5. You won’t want to leave. The retreat was three days long, and around the middle of the second day, I had the horrible realization that I would have to leave.  Luckily for me, I was going to a conference in a few weeks were I would see some folks from the retreat.  But my big take-away from this was have an exit strategy.  Get the  names and e-mails of your new friends (or Twitter).  Treat yourself to a new book on craft to look forward to.  And as Linda urged us, have one small, concrete step in mind for your manuscript to tackle when you get home.

And of course, you can start planning your next retreat!

Wendy Shang’s next book, THE WAY HOME LOOKS NOW (Scholastic), will be released in April 2015.

Share your favorite retreat tidbit in the comments below.

You’ve got a friend in Grandma

Gennari grandparentMy Italian grandmother lived to be 104, and you could always count on her to tell you what you needed to hear. No sugar coating. No blaming either. Just move on and make the best of life.

Every kid needs a caring adult, especially after age 10 when parents start to become uncool. That’s when grandparents can step in. Once preteens stop confiding in their parents, it’s important to have someone who listens.

YeecovercreechcoverThat’s the case in Millicent Min, Girl Genius by Lisa Yee. Millie is super smart but too often misreads how to behave with her peers. Millie’s grandmother Maddie is the one who provides the reasoned voice when Millie won’t listen to anyone else. She provides the crucial guidance, advising Millie to patch up her friendship with Emily: “Sometimes it’s better to be liked than it is to be right.” And my all time favorite grandparents are Gramps and Gram in Walk Two Moons by Sharon Creech.

manzanocoverSometimes the grandmother isn’t always wise. In Sonia Manzano’s The Revolution of Evelyn Serrano, a Pura Belpré honor book, the arrival of Abuela shakes things up. Set in El Barrio in New York in 1969, Evelyn is pulling away from the family life she’s always known. Abuela dresses flamboyantly and always gets involved in causes, which both thrills and embarrasses Evelyn. The occupation of the church by the Young Lords Puerto Ricans teaches Evelyn to embrace her heritage. But she also understands her grandmother for the first time:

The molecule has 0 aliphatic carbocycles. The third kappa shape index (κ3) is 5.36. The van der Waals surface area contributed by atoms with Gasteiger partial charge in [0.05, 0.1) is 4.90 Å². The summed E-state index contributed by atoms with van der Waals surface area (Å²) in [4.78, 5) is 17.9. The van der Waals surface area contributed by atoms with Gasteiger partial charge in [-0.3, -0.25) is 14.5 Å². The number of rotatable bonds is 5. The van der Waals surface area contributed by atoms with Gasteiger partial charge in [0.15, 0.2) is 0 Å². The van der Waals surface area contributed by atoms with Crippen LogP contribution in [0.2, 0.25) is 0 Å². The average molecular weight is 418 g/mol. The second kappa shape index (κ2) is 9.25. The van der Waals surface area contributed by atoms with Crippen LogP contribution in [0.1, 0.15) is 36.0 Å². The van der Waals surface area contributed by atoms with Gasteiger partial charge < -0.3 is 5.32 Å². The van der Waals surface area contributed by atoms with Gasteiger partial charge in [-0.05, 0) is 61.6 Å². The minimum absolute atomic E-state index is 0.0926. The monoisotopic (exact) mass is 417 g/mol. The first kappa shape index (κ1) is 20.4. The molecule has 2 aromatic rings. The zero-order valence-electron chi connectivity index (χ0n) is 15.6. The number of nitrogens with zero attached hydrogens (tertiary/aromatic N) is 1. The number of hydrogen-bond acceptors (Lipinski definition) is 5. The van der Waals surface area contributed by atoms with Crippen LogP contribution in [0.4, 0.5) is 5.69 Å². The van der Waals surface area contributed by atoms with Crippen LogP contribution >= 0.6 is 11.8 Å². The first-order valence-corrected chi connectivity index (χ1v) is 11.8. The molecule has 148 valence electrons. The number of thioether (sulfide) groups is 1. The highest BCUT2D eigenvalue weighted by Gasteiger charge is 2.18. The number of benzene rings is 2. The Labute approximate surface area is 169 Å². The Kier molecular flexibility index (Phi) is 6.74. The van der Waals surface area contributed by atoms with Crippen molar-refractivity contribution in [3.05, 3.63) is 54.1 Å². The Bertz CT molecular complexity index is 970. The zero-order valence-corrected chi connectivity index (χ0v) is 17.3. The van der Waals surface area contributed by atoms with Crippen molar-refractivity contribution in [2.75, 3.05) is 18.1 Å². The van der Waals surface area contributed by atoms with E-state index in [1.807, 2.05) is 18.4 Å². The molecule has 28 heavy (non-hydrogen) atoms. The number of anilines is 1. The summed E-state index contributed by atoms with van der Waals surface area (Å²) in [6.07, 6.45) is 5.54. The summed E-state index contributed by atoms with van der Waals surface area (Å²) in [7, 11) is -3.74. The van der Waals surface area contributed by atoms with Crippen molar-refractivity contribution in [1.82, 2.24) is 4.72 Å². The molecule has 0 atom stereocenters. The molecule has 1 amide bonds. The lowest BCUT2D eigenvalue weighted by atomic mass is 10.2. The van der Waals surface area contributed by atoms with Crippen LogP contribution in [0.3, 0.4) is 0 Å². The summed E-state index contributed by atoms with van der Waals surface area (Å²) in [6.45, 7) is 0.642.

“I turned to see what Mami was doing. She was staring at her mother. I was looking at my mother and she was looking at her mother. Mami was looking at Abuela the way you look at a puzzle and can’t quite figure it out. How many times had I looked at Mami the same way?” It is then Evelyn understands the hurt her grandmother has caused her own mother, “like she missed her even though she was looking right at her.”

urbancoverRuby’s grandmother has died in Linda Urban’s newest book, The Center of the Universe. Ruby struggles with her grief and regret that she didn’t listen, just a little longer. For Ruby, her big moment in the Bunning Day parade in her small town gives her the chance to pay homage to her beloved grandmother Gigi. As Meg Wolitzer writes in her New York Times review, “The Center of Everything uses the premise of a grandparent’s death in a surprising way, exploring not only grief but also its occasional companions, anxiety and guilt.”

I love it when books acknowledge the role grandparents play in young kids’ lives. What other grandparent books do you love?